It never gets any easier to watch: a control room full of engineers, waiting anxiously as the robotic probe they’ve worked on for years nears the surface of the moon. Telemetry from the spacecraft says everything is working; landing is moments away. But then the vehicle goes silent, and the control room does too, until, after an agonizing wait, the project leader keys a microphone to say the landing appears to have failed.
The last time this happened was in April, in this case to a privately funded Japanese mission called Hakuto-R. It was in many ways similar to crashes by Israel’s Beresheet and India’s Chandrayaan-2 in 2019. All three landers seemed fine until final approach. Since the 1970s, only China has successfully put any uncrewed ships on the moon (most recently in 2020); Russia’s last landing was in 1976 and the United States hasn’t tried since 1972. Why, half a century after the technological triumph of Apollo, have the odds of a safe lunar landing actually gone down?
The question has some urgency because five more landing attempts, by companies or government agencies from four different countries, could well be made before the end of 2023; the next, Chandrayaan-3 from India, is scheduled for launch as early as this week. NASA’s administrator, Bill Nelson, has called this a “golden age” of spaceflight, culminating in the landing of Artemis astronauts on the moon late in 2025. But every setback is watched uneasily by others in the space community.
2023 Possible Lunar Landings
India: Chandrayaan-3, from the Indian Space Research Organization, with a hoped-for launch in mid-July and, if that succeeds, a landing in August.
Chandrayaan-3 could be heading to the moon soon.ISRO
Russia: Luna-25, from the Roscosmos space agency, which currently says it plans an August launch.
United States: Peregrine Mission 1, from the Pittsburgh-based company Astrobotic Technology, is waiting for modifications to its Vulcan Centaur launch vehicle. A launch date of 4 May was put off; a new one has not been set. [Read about Peregrine 1’s rover here.]
Japan: SLIM (Smart Lander for Investigating Moon), from the JAXA space agency. An August launch date has been put off.
Intuitive Machines hopes to launch the Nova-C IM-1 this season.Intuitive Machines
Each of these missions is behind schedule, in some cases by years, and several could slip into 2024 or later.
The Fate of Hakuto-R Mission 1
A day after Hakuto-R went silent, an American spacecraft, Lunar Reconnaissance Orbiter, passed over the landing site; its imagery, compared with previous shots of the area, showed clearly that there had been a crash. The company running Hakuto-R, ispace, did an analysis of the crash and concluded that its software had perhaps been too clever for its own good.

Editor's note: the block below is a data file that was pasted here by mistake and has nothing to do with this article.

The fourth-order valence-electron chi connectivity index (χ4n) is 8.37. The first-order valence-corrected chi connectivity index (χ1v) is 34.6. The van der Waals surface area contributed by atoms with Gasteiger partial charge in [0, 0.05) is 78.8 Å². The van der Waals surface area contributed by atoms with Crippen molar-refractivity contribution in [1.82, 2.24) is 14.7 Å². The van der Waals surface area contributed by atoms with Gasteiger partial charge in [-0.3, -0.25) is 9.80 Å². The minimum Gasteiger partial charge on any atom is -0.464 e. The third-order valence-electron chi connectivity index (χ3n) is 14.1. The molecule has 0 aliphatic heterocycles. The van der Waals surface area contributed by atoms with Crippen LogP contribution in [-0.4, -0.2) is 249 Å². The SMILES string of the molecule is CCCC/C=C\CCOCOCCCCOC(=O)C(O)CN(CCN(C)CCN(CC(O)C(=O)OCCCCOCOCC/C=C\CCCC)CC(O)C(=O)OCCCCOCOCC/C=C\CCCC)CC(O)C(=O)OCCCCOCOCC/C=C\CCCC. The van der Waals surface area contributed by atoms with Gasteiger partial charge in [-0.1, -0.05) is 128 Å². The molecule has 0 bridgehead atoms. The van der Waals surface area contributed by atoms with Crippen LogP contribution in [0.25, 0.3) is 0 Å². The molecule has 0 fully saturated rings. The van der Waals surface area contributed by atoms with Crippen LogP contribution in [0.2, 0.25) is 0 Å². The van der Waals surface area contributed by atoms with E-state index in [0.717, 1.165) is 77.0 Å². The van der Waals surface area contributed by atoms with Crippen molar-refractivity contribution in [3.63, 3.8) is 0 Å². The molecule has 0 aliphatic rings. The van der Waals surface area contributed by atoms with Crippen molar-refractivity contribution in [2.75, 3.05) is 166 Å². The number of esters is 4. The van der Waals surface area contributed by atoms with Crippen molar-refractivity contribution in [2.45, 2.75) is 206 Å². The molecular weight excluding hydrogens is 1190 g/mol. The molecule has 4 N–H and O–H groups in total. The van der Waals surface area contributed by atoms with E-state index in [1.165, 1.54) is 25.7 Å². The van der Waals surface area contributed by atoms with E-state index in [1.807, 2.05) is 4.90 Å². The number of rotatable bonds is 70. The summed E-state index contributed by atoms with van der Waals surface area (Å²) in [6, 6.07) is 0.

According to ispace, as the lander’s onboard sensors indicated a sharp rise in altitude when the craft passed over a 3-kilometer high cliff. The cliff was later determined to be the rim of a crater. But the onboard computer had not been programmed for any cliff that high; it was told that in case of a large discrepancy in its expected position, the computer should assume something was wrong with the ship’s radar altimeter and disregard its input. The computer, said ispace, therefore behaved as if the ship were near touchdown when it was actually 5 km above the surface. It kept firing its engines, descending ever so gently, until its fuel ran out. “At that time, the controlled descent of the lander ceased, and it is believed to have free-fallen to the moon’s surface,” ispace said in a press release.
The crash site of the privately mounted Japanese Hakuto-R Mission 1 lunar lander, imaged by NASA’s Lunar Reconnaissance Orbiter.NASA/Goddard Space Flight Center/Arizona State University
Will this failure be helpful to other teams trying to make landings? Only to a limited extent, they say. As the so-called new space economy expands to include startup companies and more countries, there are many collaborative efforts, but there is also heightened competition, so there’s less willingness to share data.
Better Technology, Tighter Budgets
“Our biggest challenges are that we are doing this as a private company,” says John Thornton, the CEO of Astrobotic, whose Peregrine lander is waiting to go. “Only three nations have landed on the moon, and they’ve all been superpowers with gigantic, unlimited budgets compared to what we’re dealing with. We’re landing on the moon for on the order of $100 million. So it’s a very different ballgame for us.”
To put US $100 million in perspective: Between 1966 and 1968, NASA surprised itself by safely landing five of its seven Surveyor spacecraft on the moon as scouts for Apollo. The cost at the time: $469 million. That number today, after inflation, would be about US $4.4 billion.
Surveyor’s principal way of determining its distance from landing was radar, a mature but sometimes imprecise technology. Swati Mohan, the guidance and navigation lead for NASA’s Perseverance rover landing on Mars in 2021, likened radar to “closing your eyes and holding your hands out in front of you.” So Astrobotic, for instance, has turned to Doppler LiDAR—laser ranging—which has about 10 times better resolution. It also uses terrain-relative navigation, or TRN, a visually-based system that takes rapid-fire images of the approaching ground and compares it to an onboard database of terrain images. Some TRN imagery comes from the same Lunar Reconnaissance Orbiter that spotted Hakuto-R.
“Our folks are feeling good, and I think we’ve done as much as we possibly can to make sure that it’s successful,” says Thornton. But, he adds, “It’s an unforgiving environment where everything has to work.”